In the afternoon I went on a cruise of the islands around Helsinki which was relaxing and picturesque, but not very informative as there was no guide, only a very minimal recording about the sights. I was amazed to see all those islands, having no idea that there were so many or that they would be populated. If I lived in Helsinki I’d want to be on one of the islands too. There are some very well to do people out there judging from their homes, float planes and yachts. One interesting fact I learned from the canned commentary was that the islands are slowly rising, in 1000 years they will have risen one meter.
last this was the day for the Checkpoint tee-shirts. It seemed like I’d been
waiting for mine forever. It was Maryke’s idea way back in Baja and that
was six months ago. She had them made in bright orange with a big black check
mark in the middle of the back and a smaller one on the left upper side in the
front. They are way cool. A bunch of us wore them to dinner tonight and
immediately everyone wanted one. We’re a select bunch though, Maryke had only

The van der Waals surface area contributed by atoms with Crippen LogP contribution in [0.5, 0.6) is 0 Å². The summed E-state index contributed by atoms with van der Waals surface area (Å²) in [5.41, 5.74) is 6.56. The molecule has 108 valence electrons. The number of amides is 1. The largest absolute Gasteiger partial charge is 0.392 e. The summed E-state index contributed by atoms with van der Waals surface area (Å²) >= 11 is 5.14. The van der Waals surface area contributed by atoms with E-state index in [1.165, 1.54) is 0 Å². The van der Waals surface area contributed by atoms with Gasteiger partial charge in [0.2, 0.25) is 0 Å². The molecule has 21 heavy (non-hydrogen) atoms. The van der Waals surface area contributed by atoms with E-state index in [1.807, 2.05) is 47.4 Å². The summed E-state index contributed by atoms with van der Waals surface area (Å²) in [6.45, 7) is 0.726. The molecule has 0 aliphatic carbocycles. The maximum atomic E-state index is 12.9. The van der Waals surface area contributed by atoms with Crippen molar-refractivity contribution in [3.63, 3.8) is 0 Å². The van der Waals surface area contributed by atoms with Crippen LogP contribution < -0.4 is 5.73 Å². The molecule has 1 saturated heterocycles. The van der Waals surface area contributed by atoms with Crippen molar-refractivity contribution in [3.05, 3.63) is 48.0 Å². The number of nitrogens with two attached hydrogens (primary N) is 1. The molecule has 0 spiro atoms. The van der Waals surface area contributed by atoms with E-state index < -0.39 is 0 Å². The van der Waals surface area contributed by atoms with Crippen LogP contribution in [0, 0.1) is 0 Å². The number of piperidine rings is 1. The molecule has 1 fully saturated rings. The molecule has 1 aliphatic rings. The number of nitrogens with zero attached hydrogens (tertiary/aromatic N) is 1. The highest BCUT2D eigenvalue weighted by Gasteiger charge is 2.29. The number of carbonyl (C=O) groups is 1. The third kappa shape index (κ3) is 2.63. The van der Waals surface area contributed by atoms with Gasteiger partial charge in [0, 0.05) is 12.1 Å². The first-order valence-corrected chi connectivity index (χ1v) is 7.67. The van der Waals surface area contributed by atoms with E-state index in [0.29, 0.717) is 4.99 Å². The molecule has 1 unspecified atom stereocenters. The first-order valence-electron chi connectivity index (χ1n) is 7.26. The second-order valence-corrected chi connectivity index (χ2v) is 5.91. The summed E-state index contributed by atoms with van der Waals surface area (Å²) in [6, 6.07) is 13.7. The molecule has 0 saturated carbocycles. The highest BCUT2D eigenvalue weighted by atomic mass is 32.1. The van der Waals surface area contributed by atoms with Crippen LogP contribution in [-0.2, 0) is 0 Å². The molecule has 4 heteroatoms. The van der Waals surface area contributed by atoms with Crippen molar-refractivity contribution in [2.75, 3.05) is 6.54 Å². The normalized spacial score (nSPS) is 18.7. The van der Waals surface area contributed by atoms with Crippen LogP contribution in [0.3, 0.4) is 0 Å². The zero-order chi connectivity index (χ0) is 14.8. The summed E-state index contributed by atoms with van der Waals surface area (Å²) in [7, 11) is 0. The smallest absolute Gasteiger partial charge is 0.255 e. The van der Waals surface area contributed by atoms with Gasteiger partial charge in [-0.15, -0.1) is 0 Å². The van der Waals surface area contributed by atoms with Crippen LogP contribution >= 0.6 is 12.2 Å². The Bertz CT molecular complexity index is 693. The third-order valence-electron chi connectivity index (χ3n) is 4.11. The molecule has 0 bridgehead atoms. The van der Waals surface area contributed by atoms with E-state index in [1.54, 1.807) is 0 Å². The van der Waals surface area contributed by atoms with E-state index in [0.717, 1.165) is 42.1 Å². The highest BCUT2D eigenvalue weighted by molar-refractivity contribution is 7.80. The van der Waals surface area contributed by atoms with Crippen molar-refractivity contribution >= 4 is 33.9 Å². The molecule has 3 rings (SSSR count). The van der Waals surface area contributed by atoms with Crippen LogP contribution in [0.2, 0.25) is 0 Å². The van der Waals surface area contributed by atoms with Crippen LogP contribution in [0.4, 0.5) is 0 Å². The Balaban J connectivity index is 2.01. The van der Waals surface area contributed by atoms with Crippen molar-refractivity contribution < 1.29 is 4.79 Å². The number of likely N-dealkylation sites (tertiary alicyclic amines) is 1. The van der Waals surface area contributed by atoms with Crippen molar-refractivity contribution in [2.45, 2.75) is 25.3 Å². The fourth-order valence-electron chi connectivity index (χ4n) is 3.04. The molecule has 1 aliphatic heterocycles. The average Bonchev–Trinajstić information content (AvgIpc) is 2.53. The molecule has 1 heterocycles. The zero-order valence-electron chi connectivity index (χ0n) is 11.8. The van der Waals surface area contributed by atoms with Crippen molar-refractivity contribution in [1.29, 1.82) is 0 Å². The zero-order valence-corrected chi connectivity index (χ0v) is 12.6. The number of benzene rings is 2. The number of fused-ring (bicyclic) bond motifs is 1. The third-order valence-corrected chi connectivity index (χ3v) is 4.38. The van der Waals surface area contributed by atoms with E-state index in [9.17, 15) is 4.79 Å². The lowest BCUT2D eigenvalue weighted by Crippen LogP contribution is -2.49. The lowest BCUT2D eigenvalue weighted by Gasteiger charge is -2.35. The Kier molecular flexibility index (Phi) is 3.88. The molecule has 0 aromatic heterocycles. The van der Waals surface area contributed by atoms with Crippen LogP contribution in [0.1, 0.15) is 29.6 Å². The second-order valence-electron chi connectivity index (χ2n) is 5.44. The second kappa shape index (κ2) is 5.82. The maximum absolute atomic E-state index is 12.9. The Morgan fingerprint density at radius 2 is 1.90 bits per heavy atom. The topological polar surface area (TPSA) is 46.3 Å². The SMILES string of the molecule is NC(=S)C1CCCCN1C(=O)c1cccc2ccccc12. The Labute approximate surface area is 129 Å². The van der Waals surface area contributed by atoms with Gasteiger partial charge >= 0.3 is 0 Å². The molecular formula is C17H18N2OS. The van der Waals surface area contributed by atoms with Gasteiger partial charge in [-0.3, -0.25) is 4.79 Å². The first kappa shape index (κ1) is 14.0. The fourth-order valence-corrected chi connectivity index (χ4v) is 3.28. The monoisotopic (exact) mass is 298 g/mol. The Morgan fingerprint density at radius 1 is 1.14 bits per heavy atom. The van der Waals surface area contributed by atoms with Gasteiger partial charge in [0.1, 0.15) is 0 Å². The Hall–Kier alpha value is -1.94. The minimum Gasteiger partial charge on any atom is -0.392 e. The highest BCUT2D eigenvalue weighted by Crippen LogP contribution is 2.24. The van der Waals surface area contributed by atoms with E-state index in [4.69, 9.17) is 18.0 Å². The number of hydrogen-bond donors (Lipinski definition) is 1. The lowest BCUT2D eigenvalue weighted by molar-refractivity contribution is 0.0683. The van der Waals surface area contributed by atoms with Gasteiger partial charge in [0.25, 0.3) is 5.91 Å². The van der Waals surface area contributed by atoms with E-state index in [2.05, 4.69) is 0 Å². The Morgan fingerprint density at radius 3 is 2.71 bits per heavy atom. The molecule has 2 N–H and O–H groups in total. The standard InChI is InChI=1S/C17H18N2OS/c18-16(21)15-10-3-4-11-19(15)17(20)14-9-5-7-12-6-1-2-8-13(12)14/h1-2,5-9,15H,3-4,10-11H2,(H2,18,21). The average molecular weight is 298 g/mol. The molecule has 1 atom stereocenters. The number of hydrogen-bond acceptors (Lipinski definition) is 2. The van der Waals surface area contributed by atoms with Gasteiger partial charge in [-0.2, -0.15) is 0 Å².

30 made. Why Checkpoint tee-shirts? Because Checkpoint is often like the light
at the end of the tunnel and always a welcome sight. There are two Checkpoints a
day, one is about halfway through the ride, always a good feeling and the other
is at the end of the day, time to quit and rest and relax. The Checkpoint sign
is bright orange with a big black checkmark.
is one of those days that is going to go on forever. We’re at the Helsinki
airport now waiting for a flight to Berlin that has already been delayed. We
have one thing in our favor though, in Berlin we’ll get to set our watches
back an hour.
We landed with a startling thump at the Berlin airport but apparently no damage was done. It had been a short flight, only two hours, but they had served dinner that I ate even though I’d already had dinner in Helsinki.
It was my turn to be lucky. My bag just happened to be one of the first to arrive on the conveyor belt, and even though I stood in line at the airport ATM, I just happened to get a good seat (one near the door) on the first bus. The first bus was first for once, actually arriving at the hostel before the others, and then making a beeline into the hostel and up the stairs, I was second in the singles line for room assignments, right behind Priscilla. I got a single room! There were only a few, Priscilla took the first one. I have no roommates, which makes my room as lovely a refuge as my tent. And of course I have the bottom bunk - there is no top bunk! Not only that, but there is a sink and a shower. Wow! We are staying in this hostel for 3 nights and I have the royal suite. The Berlin Youth Hostel is an enormous facility, the 200 plus that we are is a mere drop in the bucket.